These moves would likely drop Dustin Pedroia to the third spot in the order and provide him with more RBI opportunities than he has had in the past. Although he has just 82 career games there, his .304 batting average and .840 OPS suggest it’s a spot where he could flourish.
It's unlikely that Martinez will ever be seen on a mound again.
Now that he has returned to Boston, is it possible that the 41-year-old could explore pitching again?
The answer is a resounding no, according to Pedro himself.
The Boston Globe’s Peter Abraham reported that Martinez wasted little time refuting that suggestion when asked if he would consider taking the mound again:
No. No. No. Don’t even think about me coming back. No. No. No. I don’t think so. Those three, four years I’ve been away really made clear that I don’t belong on the field anymore.
Martinez had a 219-100 record and 2.93 ERA over 18 major league seasons, including seven spent with the Red Sox. Since he hasn’t pitched competitively since 2009, it’s probably a good thing that he is ready to move on to the next phase of his career.
Abreu may extend his career, but it won't be with the Red Sox.
Although the 37-year-old has exclusively played outfield and designated hitter during a 17-year major league career, part of Abreu’s workout included taking ground balls at first base. This prompted speculation that he was being looked at as a possible backup at first and left-handed bat off the bench.
Since the workout, Boston’s first base situation has improved dramatically, with Mike Napoli agreeing to a one-year free-agent contract.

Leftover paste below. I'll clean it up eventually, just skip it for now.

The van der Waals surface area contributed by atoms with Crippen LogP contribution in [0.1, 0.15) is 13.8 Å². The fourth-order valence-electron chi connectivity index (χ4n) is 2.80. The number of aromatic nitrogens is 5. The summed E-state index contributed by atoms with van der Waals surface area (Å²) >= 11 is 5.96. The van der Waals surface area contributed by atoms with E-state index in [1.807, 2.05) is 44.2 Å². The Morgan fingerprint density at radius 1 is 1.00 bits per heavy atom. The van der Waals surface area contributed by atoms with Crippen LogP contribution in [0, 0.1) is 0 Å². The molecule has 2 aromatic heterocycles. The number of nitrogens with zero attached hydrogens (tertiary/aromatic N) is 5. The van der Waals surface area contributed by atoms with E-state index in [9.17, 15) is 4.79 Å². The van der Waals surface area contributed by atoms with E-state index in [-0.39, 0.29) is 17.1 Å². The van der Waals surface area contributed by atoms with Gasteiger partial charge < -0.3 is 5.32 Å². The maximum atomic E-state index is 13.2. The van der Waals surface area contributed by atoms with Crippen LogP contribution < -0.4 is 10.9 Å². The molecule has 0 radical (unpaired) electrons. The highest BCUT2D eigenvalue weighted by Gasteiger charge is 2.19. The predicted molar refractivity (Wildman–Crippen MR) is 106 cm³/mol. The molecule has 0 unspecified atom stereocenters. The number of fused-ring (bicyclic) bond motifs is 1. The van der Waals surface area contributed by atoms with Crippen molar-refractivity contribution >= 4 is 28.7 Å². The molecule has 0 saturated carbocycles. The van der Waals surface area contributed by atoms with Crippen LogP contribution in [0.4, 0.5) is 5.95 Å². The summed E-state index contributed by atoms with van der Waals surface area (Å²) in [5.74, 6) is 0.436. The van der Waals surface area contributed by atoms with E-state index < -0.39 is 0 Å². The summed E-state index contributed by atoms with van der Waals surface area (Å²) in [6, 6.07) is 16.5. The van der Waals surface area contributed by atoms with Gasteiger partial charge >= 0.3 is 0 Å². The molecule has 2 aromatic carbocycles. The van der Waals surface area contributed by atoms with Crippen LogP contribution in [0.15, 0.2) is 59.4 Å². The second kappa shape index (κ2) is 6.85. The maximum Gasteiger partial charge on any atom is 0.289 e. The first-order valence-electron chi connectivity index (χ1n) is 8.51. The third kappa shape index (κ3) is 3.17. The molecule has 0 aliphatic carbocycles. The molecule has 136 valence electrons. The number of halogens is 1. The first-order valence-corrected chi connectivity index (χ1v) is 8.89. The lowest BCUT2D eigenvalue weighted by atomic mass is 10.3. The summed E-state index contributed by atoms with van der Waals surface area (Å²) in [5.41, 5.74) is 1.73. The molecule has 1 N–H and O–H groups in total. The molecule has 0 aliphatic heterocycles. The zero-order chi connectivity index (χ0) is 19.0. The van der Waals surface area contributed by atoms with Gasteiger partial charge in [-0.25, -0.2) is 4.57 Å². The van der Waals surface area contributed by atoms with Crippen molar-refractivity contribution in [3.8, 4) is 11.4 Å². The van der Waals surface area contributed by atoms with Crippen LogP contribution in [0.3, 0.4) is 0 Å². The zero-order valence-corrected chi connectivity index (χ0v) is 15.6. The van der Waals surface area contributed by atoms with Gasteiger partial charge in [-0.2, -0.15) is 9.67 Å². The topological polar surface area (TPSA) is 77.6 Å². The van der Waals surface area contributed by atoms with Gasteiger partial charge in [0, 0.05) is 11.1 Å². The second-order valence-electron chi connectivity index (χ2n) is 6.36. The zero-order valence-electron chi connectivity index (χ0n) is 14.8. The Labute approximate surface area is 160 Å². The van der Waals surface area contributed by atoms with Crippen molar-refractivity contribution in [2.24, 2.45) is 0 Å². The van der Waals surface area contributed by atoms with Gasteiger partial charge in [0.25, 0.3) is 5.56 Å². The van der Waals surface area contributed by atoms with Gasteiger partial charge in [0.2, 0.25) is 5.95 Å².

The Boston Globe’s Nick Cafardo recently wrote that the Red Sox no longer have any interest in Abreu:
I was told the Red Sox are unlikely to pursue him as that backup first baseman/outfielder they’re looking for. In his prime, he would have been perfect for the Red Sox with that excellent on-base percentage. But Father Time has intervened.
Boston is still looking for a backup first baseman and left-handed bench bat, according to CSNNE.com’s Maureen Mullin. However, it appears Abreu won’t be that player.
Sweeney may be willing to do anything to earn a roster spot.
With Abreu not appearing to be the answer for the Red Sox as a backup first baseman, the team will have to turn their attentions elsewhere. It’s possible that they may already have that player on the roster in Ryan Sweeney.
Sweeney, who recently re-signed with Boston on a minor-league deal, is willing to do anything to make the team, including playing first. He told MLB.com’s Evan Drelich about a conversation he had with Boston general manager Ben Cherington:
He didn't really say what he expected of me; he just said I have a good shot at making the team and being able to play different positions. He said something before talking about maybe needing a first baseman. Not to me. ... I had talked to Ben on the phone, I was like, 'Hey, Ben, do you need me to go get a first baseman's glove?' And he just kind of laughed.
Cherington’s reaction wasn’t exactly a ringing endorsement, but it wasn’t a refusal either.
Sweeney has exclusively played in the outfield during his professional career, but has enough athleticism and defensive ability that it wouldn’t hurt to give him a shot.
Statistics via BaseballReference